The latest piece of Jeff Lemire’s “Bloodshot” saga is picking up pace, and establishing the event as one of the most violent in Valiant’s history.
Written by Jeff Lemire
Illustrated by Doug Braithwaite
There are more than eight million people in New York City. And every single one of them just became Bloodshot.
With the flip of a switch, Project Rising Spirit has just infected every man, woman, and child in New York City with a designer “nanite virus,” instantly transforming them into hard-coded killing machines. Now, block by block, the citizens of America’s greatest metropolis are falling prey to their own destructive urges…and Bloodshot is the only soldier tough enough to go head-to-head with the entire Big Apple gone bad! With the humanity of an entire city on the line, Bloodshot is waging a one-man assault on Manhattan to root out the source of this machine-made infection before it hits the heartland… but will bullets and brute force be enough to stop the spread of a pandemic deadlier than anything in human history?
The city that never sleeps is about to get a wake-up call! Lock and load with New York Times best-selling writer Jeff Lemire (Old Man Logan, Moon Knight) and blockbuster artist Doug Braithwaite (NINJAK, ARMOR HUNTERS) as the most hostile comics event of the year heads into the heart of the concrete jungle!
One of the ideas that is touched on a lot in superhero comics is the tragedy of civilian collateral damage. In DC’s “Justice League” book, the current storyline is about how the team is dealing with the fact that one civilian was killed when their goddamned satellite base fell out of the sky. Sure, that one death is sad, but deaths like that (well, not exactly like that) happen all the time.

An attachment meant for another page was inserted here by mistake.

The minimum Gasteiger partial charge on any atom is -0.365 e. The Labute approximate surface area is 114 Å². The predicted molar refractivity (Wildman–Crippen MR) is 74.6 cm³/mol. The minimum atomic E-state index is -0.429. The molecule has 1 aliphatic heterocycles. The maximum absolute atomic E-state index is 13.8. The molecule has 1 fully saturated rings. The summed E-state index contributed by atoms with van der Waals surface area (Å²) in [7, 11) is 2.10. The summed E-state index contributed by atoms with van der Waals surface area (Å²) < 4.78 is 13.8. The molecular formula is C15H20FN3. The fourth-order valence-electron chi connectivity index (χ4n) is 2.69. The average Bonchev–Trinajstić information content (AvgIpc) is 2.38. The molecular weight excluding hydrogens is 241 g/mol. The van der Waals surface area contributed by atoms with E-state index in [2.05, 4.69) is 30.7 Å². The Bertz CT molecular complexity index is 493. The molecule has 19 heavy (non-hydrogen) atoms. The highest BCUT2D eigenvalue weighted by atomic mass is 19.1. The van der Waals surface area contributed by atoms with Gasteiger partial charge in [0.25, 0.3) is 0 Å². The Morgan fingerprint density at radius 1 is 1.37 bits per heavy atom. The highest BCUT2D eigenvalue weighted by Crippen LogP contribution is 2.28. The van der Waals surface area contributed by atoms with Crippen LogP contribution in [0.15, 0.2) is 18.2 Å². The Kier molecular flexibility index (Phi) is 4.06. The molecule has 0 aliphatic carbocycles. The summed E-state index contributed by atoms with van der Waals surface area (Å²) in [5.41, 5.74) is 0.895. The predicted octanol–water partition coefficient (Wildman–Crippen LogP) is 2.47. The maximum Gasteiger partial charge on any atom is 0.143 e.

At the end of “Bloodshot USA” #1, phase two of Project Rising Spirit’s plan went into effect, which meant that anyone who had been to New York City in the past few months would be infected with the Bloodshot virus. In this issue, we see dozens, if not hundreds, of civilians infected by the virus and, in my cases, killed by the government in the name of being hostile, infected or not. It was jarring to read, and gave Lemire a nice shortcut to making sure the audience didn’t expect the government to swoop in and save the day at any point.
While Bloodshot is a notoriously violent character, I could see this being a truly shocking read to someone who isn’t a longtime fan. A lot was made in the Valiant press about this series being a standalone event, in an effort to bring in new, or lapsed, readers. And while all you need to truly know can be found on the recap page in the front of the book, that recap page is incredibly dense, and only really makes sense if you’ve been reading Bloodshot, or at least a few Valiant books in general, over the past year or so.